Canadians were shocked when they heard the story last week of 27-year-old Emily Nield being handcuffed, arrested, jailed and charged in the state of Georgia for driving with a Canadian license.
The charges against Nield have been dropped but the recent graduate wants her story to serve as a cautionary tale to fellow Canadians driving across the border.
To find out what Canadians should know about the subject, Yahoo Canada News reached out to immigration and refugee lawyer, Joel Sandaluk.
When asked about the specific case of Nield, Sandaluk says she was not in the wrong.
“I don’t think that Canadians need to keep their passports on them at all times,” he said. “The main thing they have to keep in mind is that they need to have some kind if ID document on them at all times.”
Nield’s case in particular might have been exacerbated by the fact that you do not get any documentation when you cross into the U.S., like getting your passport stamped.
“I think one of the problems with this case in Georgia is that the officer might have been concerned that she was actually living and working in the United States and not just there for a visit,” Sandaluk explained about Nield’s case.
If someone finds themselves in her situation, Sandaluk says the best thing to do is give simple answers about what you will be doing in the United States and how long you will be staying.
“They may be asked some additional questions about who they’re staying with, where they’re staying – but that’s usually it,” he said.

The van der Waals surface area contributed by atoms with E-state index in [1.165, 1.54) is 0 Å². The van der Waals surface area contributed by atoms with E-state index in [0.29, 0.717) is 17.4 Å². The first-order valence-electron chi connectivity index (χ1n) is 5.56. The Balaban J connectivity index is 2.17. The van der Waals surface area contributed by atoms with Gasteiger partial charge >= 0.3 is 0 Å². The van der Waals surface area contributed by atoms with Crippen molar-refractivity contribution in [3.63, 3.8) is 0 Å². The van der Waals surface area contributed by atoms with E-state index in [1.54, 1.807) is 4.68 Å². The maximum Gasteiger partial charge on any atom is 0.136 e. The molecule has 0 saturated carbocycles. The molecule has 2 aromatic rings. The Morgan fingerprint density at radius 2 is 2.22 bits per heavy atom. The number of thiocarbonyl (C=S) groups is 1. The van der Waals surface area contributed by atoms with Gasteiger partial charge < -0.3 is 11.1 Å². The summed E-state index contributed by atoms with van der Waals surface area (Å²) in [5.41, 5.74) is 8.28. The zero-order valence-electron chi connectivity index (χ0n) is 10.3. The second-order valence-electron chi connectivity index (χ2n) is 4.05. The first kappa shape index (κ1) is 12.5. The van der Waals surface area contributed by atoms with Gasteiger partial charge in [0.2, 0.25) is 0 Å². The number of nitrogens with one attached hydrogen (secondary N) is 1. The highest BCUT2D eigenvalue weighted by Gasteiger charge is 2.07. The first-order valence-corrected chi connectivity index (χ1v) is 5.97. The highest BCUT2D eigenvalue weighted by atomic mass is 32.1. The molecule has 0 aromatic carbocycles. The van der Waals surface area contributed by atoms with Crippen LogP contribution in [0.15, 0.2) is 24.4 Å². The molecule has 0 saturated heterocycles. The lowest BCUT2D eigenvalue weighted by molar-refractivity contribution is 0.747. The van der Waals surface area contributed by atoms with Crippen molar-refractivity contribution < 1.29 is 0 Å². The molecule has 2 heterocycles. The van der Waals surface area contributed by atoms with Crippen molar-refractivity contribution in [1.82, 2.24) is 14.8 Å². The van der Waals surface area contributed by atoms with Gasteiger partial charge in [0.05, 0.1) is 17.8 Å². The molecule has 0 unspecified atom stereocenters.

And if you do run into any trouble while you are abroad, Sandaluk advises to contact the Canadian consul
“Every Canadian consulate offers services for Canadians abroad if they’ve encountered some kind of trouble with the police in a different country, a medical emergency, anything of that nature,” he said. “So they can always contact the Canadian consulate in the event of an arrest or in the event of just difficulties.”
There isn’t really a reason a Canadian driving south of the border would raise a red flag, said Sandaluk, except for a few situations.
“If you were in the United States and you were driving a friends car for example, if you were clearly traveling form work in a work vehicle or something of that nature, thats the kind of thing that would give an officer reason for suspicion,” explained Sandaluk.
As for why Nield ran into trouble in the first place, Sandaluk has some thoughts.
“Theres a lot of different police forces in a lot of different parts of the United States and this is a time right now, you know, of heightened awareness of illegal immigration in that country,” he said. “There were a lot of stories over the course of the last year or so about what you can only describe as empowered border officers questioning people about their religion or about their twitter feed or whatever.”
Unfortunately, Sandaluk doesn’t see Nield’s case being an isolated incident.
“It seems like the sort of thing will probably reoccur at some point, but with how much frequency, no one can say,” he said. “It’s probably a product of the political environment as much as anything.”
Things to remember while driving south of the border:
- It is legal to use a Canadian license while driving in the U.S.
- You do NOT need to have your passport on you at all times
- You do need some kind of ID on you at all times
- You need to be able to explain what you are doing in the U. S.
- If you run into any difficulties, contact the Canadian consulate
Have you ever run into legal trouble south of the border? Tell us about it in the comments below.